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Archdiocese of Baltimore Strategically Files for Bankruptcy to Avoid Abuse Lawsuits

November 14th, 2023

Churches in America are shutting down at a high rate, and this trend was accelerated by the pandemic. Is ULC the church of the future?
While compensation may still be possible, the Baltimore Archdiocese itself is now immune from direct lawsuits.

Many companies in the United States use bankruptcy laws in a highly strategic manner, and this strategy can help them avoid a range of potential consequences – including lawsuits. We’ve seen it before with Johnson & Johnson’s famous “Texas Two-Step” bankruptcy maneuver, and this is hardly anything new. But eyebrows were raised recently when a Catholic Archdiocese used the same tactics to avoid being sued for alleged abuse. Is this merely a smart business decision, or is it a stunning example of unethical behavior?

Baltimore Archdiocese Accused of Prioritizing its Assets Over Abuse Survivors

Many people are accusing the Baltimore Archdiocese of using bankruptcy laws to protect its assets – leaving abuse survivors with fewer options as they approach their lawsuits against the church. There is a clear reason the Archdiocese is taking this step at this particular moment – a new law is about to go into effect that would remove the statute of limitations on child abuse claims. Also known as a “lookback window,” this would theoretically allow adult victims to sue the church for alleged abuse that occurred years or even decades ago. It is worth noting that this has become very common across the United States, with numerous states taking similar moves and allowing adult victims to sue. 

The decision taken by the Archdiocese is also fairly common, and many other churches in jurisdictions across the nation have declared bankruptcy in a similar fashion. Although legal experts might celebrate this as a genius move, others are in uproar over the blatant attempt to dodge liability and responsibility.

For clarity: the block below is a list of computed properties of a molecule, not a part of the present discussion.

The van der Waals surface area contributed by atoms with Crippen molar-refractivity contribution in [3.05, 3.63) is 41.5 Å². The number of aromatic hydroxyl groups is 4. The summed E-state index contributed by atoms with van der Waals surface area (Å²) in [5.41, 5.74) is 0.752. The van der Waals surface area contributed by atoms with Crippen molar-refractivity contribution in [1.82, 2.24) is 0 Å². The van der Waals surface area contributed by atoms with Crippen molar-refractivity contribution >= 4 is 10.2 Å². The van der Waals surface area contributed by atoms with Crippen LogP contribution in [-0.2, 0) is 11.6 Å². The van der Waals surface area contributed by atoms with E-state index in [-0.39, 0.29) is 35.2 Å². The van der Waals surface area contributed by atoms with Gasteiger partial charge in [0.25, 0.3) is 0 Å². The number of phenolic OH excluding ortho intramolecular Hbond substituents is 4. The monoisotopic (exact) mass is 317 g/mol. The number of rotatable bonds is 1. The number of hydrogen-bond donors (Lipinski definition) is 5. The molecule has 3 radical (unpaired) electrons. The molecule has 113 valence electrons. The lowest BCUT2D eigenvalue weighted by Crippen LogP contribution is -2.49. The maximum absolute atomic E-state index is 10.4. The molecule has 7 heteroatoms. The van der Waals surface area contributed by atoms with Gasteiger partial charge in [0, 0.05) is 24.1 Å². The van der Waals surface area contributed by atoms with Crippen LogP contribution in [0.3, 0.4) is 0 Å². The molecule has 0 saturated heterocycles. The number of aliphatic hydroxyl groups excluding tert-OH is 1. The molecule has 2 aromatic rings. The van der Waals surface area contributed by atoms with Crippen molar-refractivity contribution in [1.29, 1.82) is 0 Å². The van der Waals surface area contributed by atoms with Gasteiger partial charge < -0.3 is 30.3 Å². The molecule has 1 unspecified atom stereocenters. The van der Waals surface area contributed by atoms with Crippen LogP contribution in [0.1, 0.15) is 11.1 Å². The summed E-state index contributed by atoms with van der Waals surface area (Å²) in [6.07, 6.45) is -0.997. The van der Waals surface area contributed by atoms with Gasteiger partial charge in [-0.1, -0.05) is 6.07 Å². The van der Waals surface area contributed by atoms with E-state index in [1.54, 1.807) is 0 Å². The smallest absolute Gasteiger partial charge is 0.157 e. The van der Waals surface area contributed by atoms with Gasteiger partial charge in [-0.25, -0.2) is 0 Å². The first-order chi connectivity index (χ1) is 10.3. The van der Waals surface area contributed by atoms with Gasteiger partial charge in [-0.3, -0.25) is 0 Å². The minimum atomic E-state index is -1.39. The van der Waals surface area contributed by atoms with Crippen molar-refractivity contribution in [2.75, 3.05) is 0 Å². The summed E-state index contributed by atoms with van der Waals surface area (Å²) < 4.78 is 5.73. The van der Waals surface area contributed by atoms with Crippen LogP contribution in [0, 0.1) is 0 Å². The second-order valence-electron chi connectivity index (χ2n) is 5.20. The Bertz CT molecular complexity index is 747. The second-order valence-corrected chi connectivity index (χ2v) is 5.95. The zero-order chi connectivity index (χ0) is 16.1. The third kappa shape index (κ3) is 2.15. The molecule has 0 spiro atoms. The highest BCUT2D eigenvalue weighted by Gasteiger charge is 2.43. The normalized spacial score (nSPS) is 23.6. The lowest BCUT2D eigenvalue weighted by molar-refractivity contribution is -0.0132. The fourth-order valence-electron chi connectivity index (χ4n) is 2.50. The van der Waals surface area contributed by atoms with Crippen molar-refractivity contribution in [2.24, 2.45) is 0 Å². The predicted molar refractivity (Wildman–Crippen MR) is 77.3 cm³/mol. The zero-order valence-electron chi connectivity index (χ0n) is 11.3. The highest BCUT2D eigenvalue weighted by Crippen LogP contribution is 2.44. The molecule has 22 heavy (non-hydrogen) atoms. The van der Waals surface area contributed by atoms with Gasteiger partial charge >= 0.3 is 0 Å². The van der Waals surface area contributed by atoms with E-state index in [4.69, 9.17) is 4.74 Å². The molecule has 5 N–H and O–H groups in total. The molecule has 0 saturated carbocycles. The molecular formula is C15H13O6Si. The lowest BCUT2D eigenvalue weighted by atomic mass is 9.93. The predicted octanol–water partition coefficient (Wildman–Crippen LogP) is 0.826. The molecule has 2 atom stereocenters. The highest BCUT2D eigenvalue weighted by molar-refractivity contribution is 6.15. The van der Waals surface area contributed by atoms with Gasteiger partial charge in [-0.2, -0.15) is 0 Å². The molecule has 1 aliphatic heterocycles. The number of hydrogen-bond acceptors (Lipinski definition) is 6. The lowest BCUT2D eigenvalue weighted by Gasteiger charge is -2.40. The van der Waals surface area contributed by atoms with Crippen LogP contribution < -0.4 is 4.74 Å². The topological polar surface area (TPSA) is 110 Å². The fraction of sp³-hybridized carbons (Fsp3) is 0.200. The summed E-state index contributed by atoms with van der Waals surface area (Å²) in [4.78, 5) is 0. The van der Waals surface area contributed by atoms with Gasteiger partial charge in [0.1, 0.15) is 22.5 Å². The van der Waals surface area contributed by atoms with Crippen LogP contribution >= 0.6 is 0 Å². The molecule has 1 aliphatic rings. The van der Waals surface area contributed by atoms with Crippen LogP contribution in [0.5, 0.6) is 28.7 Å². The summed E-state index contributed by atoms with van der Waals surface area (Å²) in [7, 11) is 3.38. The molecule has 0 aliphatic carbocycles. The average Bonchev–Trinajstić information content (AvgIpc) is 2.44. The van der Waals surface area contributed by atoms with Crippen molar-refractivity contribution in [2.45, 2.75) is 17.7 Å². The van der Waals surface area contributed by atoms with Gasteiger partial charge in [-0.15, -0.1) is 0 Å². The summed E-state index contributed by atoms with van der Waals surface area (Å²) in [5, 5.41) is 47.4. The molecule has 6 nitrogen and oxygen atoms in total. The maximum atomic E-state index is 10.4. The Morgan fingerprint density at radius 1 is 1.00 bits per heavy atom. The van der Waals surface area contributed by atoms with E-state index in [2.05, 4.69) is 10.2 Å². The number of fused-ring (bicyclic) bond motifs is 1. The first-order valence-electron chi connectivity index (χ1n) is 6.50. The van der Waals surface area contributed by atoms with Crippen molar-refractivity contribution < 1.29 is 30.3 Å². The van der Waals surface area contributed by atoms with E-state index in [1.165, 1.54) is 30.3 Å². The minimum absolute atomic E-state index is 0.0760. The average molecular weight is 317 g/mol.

Competing Views on Bankruptcy Court

The church itself argues that its goal is to compensate the victims, but in a more “equitable” manner. Compensation processes will still move ahead regardless of the bankruptcy, and many victims will still receive their fair share for the hardships they were forced to endure. However, critics argue that the bankruptcy court is inherently less transparent – allowing the church to hide behind the veil of financial confidentiality. Part of the reason many of these victims want to sue is to hold the church accountable in a public forum – and this simply won’t be possible in a bankruptcy court. 

The Survivors Network of Those Abused by Priests released the following statement in response to the bankruptcy filing:

“Catholic bishops are employing the same deception from coast to coast. Cover up child sex offenses while maintaining the ministry of the abusers. Next, oppose any modifications to the statute of limitations that might make those offenses more visible. Finally, go to federal bankruptcy courts and act as though you have run out of money when secular laws offer a window to justice. When will church officials make true amends?”

While compensation may still be possible, the Archdiocese itself is now immune from direct lawsuits. Some plaintiffs may be able to sue parties associated with the church, such as religious schools and charity organizations. However, many of these organizations and schools have closed down since the abuse occurred. Victims who experienced abuse within these organizations will need to pursue compensation through the bankruptcy courts. 

The Goal of the Universal Life Church’s Blog

Each week, the Universal Life Church’s blog focuses on documenting the most noteworthy cases involving the separation between church and state, religious discrimination, and related topics. Our blog focuses on describing matters in a way that objectively examines both sides and which can be easily understood by readers. 

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